"The task force has solved this problem. It makes us work together," he says. "Before the task force came we did not have the authority to arrest anyone who employed children. If a rescue operation had to be carried out we needed the cooperation of the police and the Municipal Corporation," says Jagtap. Chaired by the Labour Commissioner, the task force comprises representatives from the Finance, Education, Women and Child Welfare and Home Departments as well as from the police, the Municipal Corporation and NGOs.

"Our aim is to conduct mass raids, which involve 50-60 officers who target an area and begin a "combing operation". If we raid one owner, the others get to know very fast and chase the children to hideaways. We need to go in there and attack as many factories as possible in one go," says Jagtap. The children that are rescued are taken to the Child Welfare Committee (CWC), which takes them home. Those who have nowhere to go would be given shelter. Currently they are kept in an observation home. But they are not delinquents, so they should not stay there. The Chief Minister has promised to set up residential schools for these children, says Jagtap.

"If there is political will, it is much easier to eradicate child labour," says Farida Lambay, Vice-Principal of the Nirmala Niketan College of Social Work. "It's not just about rescuing children, we need to tackle the problem at its shores." Compulsory education that is accessible to all is what we must work on, she says.

Gaps in legislation are the prime cause for the increasing rate of child labour, says Ashok Agarwal. The Child Labour (Prohibition and Regulation) Act, 1986, prohibits the engagement of children in certain employments (such as hazardous industries) and regulates the working conditions of children in certain other jobs. "The important thing is that the Act does not prohibit child labour in all its forms, nor does it lay down any provision for educational opportunities for rescued child labour." Agarwal has filed a public interest petition in the Supreme Court seeking the abolition of child labour in all forms and compulsory education for every child between six and 14 years, which is mandated by Article 21-A of the Constitution.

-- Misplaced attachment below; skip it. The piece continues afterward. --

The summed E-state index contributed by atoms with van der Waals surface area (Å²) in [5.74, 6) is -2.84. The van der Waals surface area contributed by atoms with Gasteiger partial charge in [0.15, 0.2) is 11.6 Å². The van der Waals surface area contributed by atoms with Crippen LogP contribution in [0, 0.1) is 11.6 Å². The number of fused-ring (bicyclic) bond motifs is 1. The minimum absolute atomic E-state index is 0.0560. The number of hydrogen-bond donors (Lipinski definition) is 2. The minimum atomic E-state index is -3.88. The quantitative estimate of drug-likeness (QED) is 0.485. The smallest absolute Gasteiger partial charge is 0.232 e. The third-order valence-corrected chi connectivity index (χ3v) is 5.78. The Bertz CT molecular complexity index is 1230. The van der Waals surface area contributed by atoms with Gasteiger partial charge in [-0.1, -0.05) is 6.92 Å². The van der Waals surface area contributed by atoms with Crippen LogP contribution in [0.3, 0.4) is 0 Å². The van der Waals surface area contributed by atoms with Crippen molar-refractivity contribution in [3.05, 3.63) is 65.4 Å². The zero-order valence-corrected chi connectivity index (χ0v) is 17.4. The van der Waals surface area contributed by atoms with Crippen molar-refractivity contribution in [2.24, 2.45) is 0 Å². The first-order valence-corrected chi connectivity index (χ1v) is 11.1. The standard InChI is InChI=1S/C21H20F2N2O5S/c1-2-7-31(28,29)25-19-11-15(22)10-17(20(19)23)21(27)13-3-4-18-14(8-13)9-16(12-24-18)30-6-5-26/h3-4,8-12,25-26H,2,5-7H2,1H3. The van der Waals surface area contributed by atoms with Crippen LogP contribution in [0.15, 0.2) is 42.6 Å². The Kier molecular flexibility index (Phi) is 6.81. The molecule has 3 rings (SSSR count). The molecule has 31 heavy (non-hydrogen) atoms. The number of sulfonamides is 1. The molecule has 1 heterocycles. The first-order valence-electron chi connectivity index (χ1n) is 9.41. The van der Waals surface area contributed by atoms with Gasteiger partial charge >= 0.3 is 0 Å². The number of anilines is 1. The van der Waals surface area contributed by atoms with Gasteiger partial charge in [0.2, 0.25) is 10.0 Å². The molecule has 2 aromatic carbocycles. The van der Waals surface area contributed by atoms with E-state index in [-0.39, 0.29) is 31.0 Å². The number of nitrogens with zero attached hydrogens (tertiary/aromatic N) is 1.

Furthermore, the penalty for employing children is so low that it is hardly a deterrent. The law says those caught employing children will pay fines between Rs.10,000 and Rs.20,000 or serve imprisonment from two to five years.

Additionally, says Agarwal, none of the other laws which protect children, such as the Juvenile Justice (Care and Protection of Children) Act, 2000, the Bonded Labour System (Abolition) Act, 1976, the Beedi and Cigar Workers (Conditions of Employment Act), 1966, and the Factories Act, 1948, provide for any form of rehabilitation for rescued children. In fact, laws are so skewed that the Apprentice Act, 1961, and the Plantation Labour Act, 1951, actually permit children to work. "If the lawmakers have decided to eradicate child labour, they must first make the laws cohesive," says Agarwal.

There are two schools of thought when it comes to children working. One believes that as long as children are first educated, it is all right for them to work for the rest of the day. This would provide a poor family with some income. The other school seeks a blanket ban on children working. Unfortunately, activists and lawmakers seem stuck in this argument; as a result children continue to lose out on their childhood.

If working at the age of six to earn Rs.50 a month is a better life, then clearly India has a long way to go before it can claim to be an emerging economy that has become a favourite in the global market.